In an effort to distinguish unique characteristics between resident microglia and infiltrating monocytes, Schmid and coworkers [168] conducted a detailed gene-expression analysis on cultured peritoneal macrophages or cultured microglia stimulated with IFNγ and LPS, and brain microglia isolated from an injection site of the same stimulus cocktail. In this study, the cultured microglia showed a gene profile more similar to the peritoneal macrophages when compared to the profile generated in vivo. Interestingly, if the resident microglia and infiltrating macrophages were separated by flow cytometry prior to gene profiling, the profiles from each cell population were similar. This observation led the authors to suggest that the CNS environment was the major contributor to the gene expression profile of mononuclear phagocytes. However, upon further work, the impact of each of these unique cell populations on neurons was identified to be significantly different, with the infiltrating peripheral macrophages inducing a significant level of cell death when co-cultured with hippocampal neurons [169]. The isolated, stimulated resident microglia did not induce neuronal death. Experiments examining the ability of mononuclear cells to recognize fibrillar Aβ peptides and clear amyloid plaques have demonstrated differential capacities of resident microglia and infiltrating blood-derived macrophages [170,171]. Other work has demonstrated that, with a traumatic brain injury, macrophages accumulate at the local wound site while microglia proliferate at sites peripheral to and distant from the wound site [172]. With ischemia, the elevation of TNF-α, IL-1β and NO within the ischemic core contributes to the secondary growth of the lesion, whereas cytokine induction at remote sites facilitates neuroprotection [173].

Transection of the facial nerve results in a rapid accumulation of microglia around the axotomized, ipsilateral brainstem nucleus of the facial nerve [174]. Early studies using bone marrow chimera mice suggested that the response was related to an infiltration of blood-borne cells; however, the lack of shielding the brain resulted in cranial irradiation and a permanent alteration of the cerebral vasculature [166,167,175]. This raised questions with regards to interpretation of the response in a non-irradiated animal. In a study examining localized hippocampal damage, a systemic injection of the neurotoxicant, trimethyltin, was used to initiate a brisk death of dentate granule neurons in the hippocampus. In this model, the microglial response was solely attributed to the resident microglia, based upon the lack of infiltration of fluorescent blood-borne monocytes in the bone marrow chimera mice [176]. In this case, the cranium was sufficiently shielded to prevent any localized brain irradiation. In addition, flow-cytometry for differential levels of CD11b and CD45 confirmed that the response within the hippocampus was associated with resident, and not circulating, macrophages (Kraft and Harry, unpublished observations). This model has allowed for the further examination of the resident microglial response and the heterogeneity of that response along a temporal and spatial progression, and has demonstrated that the production of TNF-α by resident microglia was critical for the pattern of toxicant-generated neuronal death [94].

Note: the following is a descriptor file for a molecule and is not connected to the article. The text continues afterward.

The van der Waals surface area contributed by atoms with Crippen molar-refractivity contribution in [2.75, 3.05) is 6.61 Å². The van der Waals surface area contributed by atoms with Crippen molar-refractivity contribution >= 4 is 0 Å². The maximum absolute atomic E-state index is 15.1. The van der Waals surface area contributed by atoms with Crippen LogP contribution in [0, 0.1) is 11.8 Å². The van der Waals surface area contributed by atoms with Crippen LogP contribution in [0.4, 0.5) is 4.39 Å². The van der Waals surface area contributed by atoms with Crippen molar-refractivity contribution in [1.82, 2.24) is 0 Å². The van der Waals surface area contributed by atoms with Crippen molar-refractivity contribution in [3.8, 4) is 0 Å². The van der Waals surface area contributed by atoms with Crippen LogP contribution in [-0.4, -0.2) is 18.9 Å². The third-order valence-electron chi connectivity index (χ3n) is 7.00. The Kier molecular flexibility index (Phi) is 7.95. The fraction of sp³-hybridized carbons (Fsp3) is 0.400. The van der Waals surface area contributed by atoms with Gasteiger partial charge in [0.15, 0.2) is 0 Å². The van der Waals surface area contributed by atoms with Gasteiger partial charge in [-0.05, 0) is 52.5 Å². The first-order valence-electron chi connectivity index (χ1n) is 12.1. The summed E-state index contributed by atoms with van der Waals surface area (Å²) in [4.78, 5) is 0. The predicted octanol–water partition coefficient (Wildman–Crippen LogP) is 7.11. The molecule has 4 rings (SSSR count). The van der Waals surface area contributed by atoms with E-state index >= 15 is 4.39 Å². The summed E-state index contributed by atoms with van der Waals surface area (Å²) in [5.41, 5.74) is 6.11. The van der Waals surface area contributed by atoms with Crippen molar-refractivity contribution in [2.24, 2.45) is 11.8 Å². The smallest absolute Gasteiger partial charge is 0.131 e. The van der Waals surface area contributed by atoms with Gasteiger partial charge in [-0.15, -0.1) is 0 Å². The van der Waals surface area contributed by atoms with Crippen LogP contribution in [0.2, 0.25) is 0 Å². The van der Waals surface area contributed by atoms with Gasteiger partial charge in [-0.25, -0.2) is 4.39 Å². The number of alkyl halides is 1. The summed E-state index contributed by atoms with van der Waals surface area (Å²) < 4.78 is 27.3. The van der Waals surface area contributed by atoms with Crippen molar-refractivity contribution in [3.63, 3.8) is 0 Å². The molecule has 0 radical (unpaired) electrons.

6. Contribution of Microglia to Neurodegeneration